Central Bank of Nigeria (CBN), Research Department
Financial intermediation, Commercial banks, Bank loans, Nigerian economy
This study attempts to analyse commercial banks' portfolio behaviour as well as the public's desire for credit. It does so by specifying and estimating the demand and supply functions of commercial banks' loans and advances in Nigeria Over the period 1961-1983. The purpose is to provide an insight into those factors that determine both the demand for and supply of loans and advances in Nigeria. It proceeded to specify and estimate equations taking due cognisance of the institutional setting of the Nigerian economy and the whole gamut of policy instruments that the monetary authority usually employs to control commercial banks' credit to the economy. The general conclusions of the study are that the factors which are conventionally considered to be relevant in the demand and supply functions of commercial banks' loans and advances turned out to be empirically unimportant during the period covered. The implication of this is that any policy measures designed to control the supply of loans through these factors will not yield the desired results. The conclusions also point to the existence of a host of other considerations that compel commercial banks to grant loans and induce borrowers to go for these loans. However, further research is obviously necessary to shed more light on these issues.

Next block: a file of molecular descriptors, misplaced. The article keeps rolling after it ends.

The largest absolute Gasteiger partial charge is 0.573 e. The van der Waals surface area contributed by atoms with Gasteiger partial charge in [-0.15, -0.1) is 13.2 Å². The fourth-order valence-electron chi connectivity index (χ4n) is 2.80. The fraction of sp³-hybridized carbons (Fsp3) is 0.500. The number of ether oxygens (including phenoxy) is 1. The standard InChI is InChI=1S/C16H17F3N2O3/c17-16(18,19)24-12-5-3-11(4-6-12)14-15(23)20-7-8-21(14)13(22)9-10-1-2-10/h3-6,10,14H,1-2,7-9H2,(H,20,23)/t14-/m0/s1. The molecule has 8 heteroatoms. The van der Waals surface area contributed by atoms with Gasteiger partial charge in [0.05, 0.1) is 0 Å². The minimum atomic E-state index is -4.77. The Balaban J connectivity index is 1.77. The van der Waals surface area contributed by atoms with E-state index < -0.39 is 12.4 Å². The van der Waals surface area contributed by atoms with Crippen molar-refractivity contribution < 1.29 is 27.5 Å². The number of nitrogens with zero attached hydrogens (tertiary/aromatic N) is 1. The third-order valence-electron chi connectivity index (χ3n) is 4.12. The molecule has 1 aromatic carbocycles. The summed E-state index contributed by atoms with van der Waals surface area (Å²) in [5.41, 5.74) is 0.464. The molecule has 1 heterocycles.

Mordi, C.N.O. (1986). Specification and estimation of demand and supply functions of commercial banks' loans and advances in Nigeria: 1961-1983, CBN Economic and Financial Review, (EFR), 24(1), 72-117.